How Much Commission can You Earn as a Real Estate Agent
By Sadiya Anjum
A real estate agent’s commission is calculated as a percentage of the sale price of the property sold. There is no fixed percentage that applies as commission – the number varies from one transaction to another, one agency to another, and is even dependent on region. As a real estate agent, the first rule you must understand about your earnings (commission) is that it is negotiable.
You can have your own set of rules deciding your percentage. However there are limits placed by the law and regulatory boards that prohibit you from overcharging. An agent’s commission paid by the seller is generally contingent on the sale of the property. The commission is agreed upon in the listing agreement that the seller will sign. After the seller accepts an offer, the selling agent and the listing agent may decide upon the commission split between them.
The norm for agencies is to set a minimum and maximum limit for commission percentage. This allows room for negotiation with the seller. During negotiation, any dip below the minimum limit will have to be verified with the broker or agency. Sometimes if you sell a home in a matter of few days then the seller may ask you to reduce your commission. Likewise an unusually drawn out sale period may justify your request for a higher percentage. But all this is negotiable and depends on the situation, the agency and the seller.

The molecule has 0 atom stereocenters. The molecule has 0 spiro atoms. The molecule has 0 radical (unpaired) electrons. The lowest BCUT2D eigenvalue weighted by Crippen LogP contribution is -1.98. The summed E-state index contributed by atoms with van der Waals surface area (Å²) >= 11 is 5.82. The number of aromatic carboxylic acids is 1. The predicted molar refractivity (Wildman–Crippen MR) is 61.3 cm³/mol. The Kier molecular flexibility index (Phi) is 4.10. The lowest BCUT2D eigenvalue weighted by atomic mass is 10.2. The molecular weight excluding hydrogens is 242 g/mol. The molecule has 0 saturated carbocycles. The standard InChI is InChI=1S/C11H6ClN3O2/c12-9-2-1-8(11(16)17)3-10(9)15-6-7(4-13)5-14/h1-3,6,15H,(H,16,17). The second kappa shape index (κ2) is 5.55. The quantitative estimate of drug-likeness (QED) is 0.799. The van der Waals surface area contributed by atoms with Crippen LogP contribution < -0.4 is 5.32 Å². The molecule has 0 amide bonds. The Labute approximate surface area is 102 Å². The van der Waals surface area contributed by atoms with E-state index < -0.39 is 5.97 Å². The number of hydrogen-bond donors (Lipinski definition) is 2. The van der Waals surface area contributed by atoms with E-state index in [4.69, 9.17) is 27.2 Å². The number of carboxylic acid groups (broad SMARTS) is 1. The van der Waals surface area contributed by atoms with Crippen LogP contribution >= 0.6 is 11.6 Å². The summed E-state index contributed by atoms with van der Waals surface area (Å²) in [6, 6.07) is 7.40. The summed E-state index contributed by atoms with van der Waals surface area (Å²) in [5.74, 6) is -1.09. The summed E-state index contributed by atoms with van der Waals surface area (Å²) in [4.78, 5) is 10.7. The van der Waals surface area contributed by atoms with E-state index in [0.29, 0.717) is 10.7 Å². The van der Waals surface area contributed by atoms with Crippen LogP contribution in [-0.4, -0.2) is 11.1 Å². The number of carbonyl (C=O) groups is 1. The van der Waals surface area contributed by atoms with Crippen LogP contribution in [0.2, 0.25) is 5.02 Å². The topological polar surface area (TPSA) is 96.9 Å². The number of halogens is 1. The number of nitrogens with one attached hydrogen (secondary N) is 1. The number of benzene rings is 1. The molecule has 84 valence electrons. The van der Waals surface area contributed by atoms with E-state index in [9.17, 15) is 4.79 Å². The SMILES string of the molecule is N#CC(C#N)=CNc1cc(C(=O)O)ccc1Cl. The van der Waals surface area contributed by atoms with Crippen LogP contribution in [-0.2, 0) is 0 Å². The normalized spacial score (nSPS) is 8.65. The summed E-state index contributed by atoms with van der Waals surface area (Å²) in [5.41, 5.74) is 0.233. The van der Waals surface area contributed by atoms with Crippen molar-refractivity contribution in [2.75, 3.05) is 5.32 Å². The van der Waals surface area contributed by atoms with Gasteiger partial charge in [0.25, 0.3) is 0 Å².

Your commission earned as a listing agent goes to several parties – you, the selling agent, the selling agency and the listing agency. If either of the agencies are a part of a franchise (eg. Century 21Â®), then the agency will have to share the commission with it too. The agencies are paid for the office space and other resources (like advertising, marketing etc.) that they provide.
Even though people harp about the big fat percentage cut that agent’s get, it really is not that big or fat. But some agents have the potential to increase the percentage they receive from the agency. As you close more sales and establish credibility, the agency may give you a higher cut. If you manage an in-house sale, again you may stand to gain more as your agency does not have to share the commission with another agency. An in-house sale is when the listing and the selling agents are a part of the same agency.
If you manage to list as well as find a buyer on your own, you can again hope for a high percentage. This is a double-end transaction where you play both the listing and selling agent. Here the agency will have to give only you a percentage, hence you stand a better chance of more money.
Some agents are a part of the agency simply to have access to certain resources and the use of office space. You run your own show but pay a monthly fee to the agency. This means you are not required to share your commission with the brokerage. But this strategy works only for those who are seasoned professionals who manage to close properties regularly. The monthly fee you pay can be a hefty one and you should be able to generate enough business to be able to afford it.
Another factor to remember is that commercial properties and land generally fetches a higher commission than residential properties. But commission percentage is negotiable – you can always charge less or more depending on the particular transaction and your needs. For instance you may compromise with a lower percentage if the seller promises more business in the future, i.e. he buys a home through you.
As with any line of work, the smarter and harder you work the more money you can earn. Generate more business and you will be assured of more money. Even your agency may increase your cut depending on how well you perform.
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